My eyes welled up at the conclusion of Paula McClain’s wonderful novel “The Paris Wife” which deals with the lives of Ernest Hemingway and his first wife Hadley Richardson in Paris after World War I.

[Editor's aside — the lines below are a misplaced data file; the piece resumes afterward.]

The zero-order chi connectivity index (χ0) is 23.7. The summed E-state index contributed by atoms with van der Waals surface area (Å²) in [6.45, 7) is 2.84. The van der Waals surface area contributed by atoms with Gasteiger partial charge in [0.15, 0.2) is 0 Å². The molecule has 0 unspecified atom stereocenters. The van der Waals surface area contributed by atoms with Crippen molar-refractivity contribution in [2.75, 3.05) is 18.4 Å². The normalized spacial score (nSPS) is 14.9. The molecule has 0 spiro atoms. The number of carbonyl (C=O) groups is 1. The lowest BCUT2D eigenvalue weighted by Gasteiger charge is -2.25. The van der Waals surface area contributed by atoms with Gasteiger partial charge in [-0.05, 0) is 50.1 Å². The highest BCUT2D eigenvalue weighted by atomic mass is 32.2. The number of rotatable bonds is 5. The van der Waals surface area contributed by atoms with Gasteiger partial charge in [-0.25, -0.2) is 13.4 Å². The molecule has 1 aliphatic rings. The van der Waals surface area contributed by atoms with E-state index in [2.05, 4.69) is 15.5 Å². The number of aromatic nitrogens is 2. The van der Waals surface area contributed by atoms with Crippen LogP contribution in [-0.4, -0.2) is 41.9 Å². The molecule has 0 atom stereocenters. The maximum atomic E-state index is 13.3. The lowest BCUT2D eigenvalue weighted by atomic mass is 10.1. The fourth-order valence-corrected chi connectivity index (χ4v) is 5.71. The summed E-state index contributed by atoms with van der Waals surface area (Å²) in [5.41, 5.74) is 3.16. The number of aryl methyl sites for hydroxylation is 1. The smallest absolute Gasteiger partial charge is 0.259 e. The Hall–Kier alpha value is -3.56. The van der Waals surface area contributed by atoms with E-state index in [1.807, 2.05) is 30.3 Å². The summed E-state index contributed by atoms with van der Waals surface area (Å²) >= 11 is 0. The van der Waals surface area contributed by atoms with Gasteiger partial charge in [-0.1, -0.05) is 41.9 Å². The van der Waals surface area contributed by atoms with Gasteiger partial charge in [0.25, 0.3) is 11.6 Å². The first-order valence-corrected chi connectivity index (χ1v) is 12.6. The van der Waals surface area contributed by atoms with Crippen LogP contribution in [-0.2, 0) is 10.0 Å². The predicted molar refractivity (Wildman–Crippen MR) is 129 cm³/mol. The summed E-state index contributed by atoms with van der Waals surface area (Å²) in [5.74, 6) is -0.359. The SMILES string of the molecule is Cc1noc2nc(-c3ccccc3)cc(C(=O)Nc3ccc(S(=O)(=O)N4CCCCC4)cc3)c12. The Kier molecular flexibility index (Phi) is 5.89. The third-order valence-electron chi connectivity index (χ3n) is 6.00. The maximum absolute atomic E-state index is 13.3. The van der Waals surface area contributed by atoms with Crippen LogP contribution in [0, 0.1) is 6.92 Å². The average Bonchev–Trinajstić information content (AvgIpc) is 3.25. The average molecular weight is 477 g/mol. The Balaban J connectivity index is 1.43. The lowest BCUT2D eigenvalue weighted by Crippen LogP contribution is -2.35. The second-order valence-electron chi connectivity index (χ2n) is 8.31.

Most of the novel is in the voice of Hadley, but the italicized chapters are Hemingway’s perspective. What I found most interesting was Hemingway’s observation that “Hadley killed something in him” and Pauline (his second wife) was his future but he didn’t trust her. This is all quite puzzling, but that’s for the good. Hemingway, in the novel, had a “flawed keystone at the center of him,” Hadley observed. Although she found Hemingway to be an enigma, the five years they spent in Paris were the best in their lives. Given that this is a novel and not a memoir, you have to assume it’s a combination of fact and fiction, but I accept it and kudos to Ms. McClain for writing a compelling novel about the century’s greatest writer.